SHARON BELL BUCHBINDER,
R.N., PH.D. TOWSON
U N I V E R SI T Y
JON M. THOMPSON, PH.D.,
JAMES MADISON UNIVERSITY
What is a Team?
A team is a group of people, with
complementary skills who are
committed to a common approach for
which they hold themselves mutually
accountable, working together to
achieve a common goal.
What is a Team?
Because the health care needs of
patients cut across an
organization’s different disciplines
or functions, it is important that
inter-disciplinary clinical teams be
set up to ensure the delivery of
safe, effective, and timely care.
Short vs Long Term
In addition, teams can be organized to address a
short-term, quality assurance problem, such as
“Why did Mrs. Jones fall out of bed?” or long-
term problems, such as preventing harm to all
patients in all aspects of care.
Task forces require teamwork, focus on a specific
agenda, have a limited term of tenure, and
disband when a report or book is issued.
Committees usually have a person for whom this
area is their full-time job, but representatives of
multiple disciplines, and areas of the organization
are required to examine problems and to implement
organizational policy decisions.
Even when members change, the committee lives on.
Teamwork in Healthcare Organizations
Hospitals grew out of religious orders and nuns
and monks provided healthcare to the poor.
Prior to the late 1700’s and early 1800’s, medical
training was an apprenticeship and there were no
university trained nurses.
The U.S. Civil War and the Crimean War fueled the
development of the nursing profession with
training in hospitals.
As the field of nursing evolved, nursing education
moved out of strictly hospital training programs
into university-based settings.
The American Medical Association (AMA) was
formed in 1842 to discuss the appalling lack of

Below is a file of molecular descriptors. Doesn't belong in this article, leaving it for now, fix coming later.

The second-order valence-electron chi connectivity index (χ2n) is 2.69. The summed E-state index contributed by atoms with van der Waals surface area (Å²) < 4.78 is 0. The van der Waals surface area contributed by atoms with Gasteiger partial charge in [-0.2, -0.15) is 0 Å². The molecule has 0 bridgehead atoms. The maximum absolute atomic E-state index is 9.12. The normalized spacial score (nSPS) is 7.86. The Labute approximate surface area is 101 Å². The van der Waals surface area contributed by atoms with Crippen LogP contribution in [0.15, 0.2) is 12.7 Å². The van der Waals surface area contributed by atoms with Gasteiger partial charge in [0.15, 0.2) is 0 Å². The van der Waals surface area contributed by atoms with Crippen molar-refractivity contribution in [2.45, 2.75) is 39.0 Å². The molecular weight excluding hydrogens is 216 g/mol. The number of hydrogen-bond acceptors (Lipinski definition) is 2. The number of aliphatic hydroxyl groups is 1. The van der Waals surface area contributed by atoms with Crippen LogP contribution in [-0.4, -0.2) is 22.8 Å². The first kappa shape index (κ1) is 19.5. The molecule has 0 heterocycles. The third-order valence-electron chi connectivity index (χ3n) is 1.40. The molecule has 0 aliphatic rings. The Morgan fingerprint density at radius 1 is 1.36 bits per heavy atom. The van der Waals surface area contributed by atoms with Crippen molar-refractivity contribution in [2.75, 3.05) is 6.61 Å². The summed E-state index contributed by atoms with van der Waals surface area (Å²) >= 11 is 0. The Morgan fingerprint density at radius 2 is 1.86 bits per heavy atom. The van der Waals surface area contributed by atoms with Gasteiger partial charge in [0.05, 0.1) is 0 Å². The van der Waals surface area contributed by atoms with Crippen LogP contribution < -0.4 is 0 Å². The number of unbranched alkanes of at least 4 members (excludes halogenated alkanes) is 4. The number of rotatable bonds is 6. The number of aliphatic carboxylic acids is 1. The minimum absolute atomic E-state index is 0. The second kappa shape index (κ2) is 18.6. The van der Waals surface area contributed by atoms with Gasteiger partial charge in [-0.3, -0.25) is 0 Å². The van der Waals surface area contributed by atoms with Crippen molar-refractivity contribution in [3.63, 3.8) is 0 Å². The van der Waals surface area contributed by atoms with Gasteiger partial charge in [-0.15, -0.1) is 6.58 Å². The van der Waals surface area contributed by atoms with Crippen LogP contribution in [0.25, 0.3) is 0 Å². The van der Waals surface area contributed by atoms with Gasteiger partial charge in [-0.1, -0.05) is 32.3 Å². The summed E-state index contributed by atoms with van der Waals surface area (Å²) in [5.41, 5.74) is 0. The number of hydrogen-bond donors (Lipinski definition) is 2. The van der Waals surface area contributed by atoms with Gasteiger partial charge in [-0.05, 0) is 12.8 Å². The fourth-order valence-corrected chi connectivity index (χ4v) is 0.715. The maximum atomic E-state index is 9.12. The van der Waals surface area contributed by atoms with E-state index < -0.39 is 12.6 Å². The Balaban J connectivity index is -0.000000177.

quality in US medical schools and their products—
In 1910, Abraham Flexner, working at the Carnegie
Foundation, published Medical Education in the
United States and Canada, calling for dramatic re-
organization of the US medical education system.
The University of Chicago founded the first
program in health administration in 1934 under
the leadership of Michael M. Davis.
Davis used the expertise of medical, social service
administration, and business faculty to create an
interdisciplinary model of education for healthcare
Formal teamwork educational training for
physicians and nurses is rare.
Conflicts between physicians and nurses are often
due to physicians refusal to embrace teamwork.
The Institute of Medicine has recommended that
healthcare organizations develop effective teams.
Clinical vs. Managerial
Physicians and nurses work from a clinical
framework, advocating at the individual level for
patients and families.
Healthcare managers are trained to look at
population level and organization-wide issues.
To engage medical staff, managers need to
promote alignment between hospitals and
physicians through the use of shared goals,
especially patient safety.
Understanding physicians and promoting
interdependence on trustworthy teammates is
critical in achieving safe, effective patient care.
Benefits of Effective Teams
Teams that are empowered to be innovative and
rewarded for performance:
improve coordination and quality of care,
use of health care services more efficiently,
increase job satisfaction among team members,
increase patient satisfaction, and
Service Line Teams
Specialized hospital services can benefit from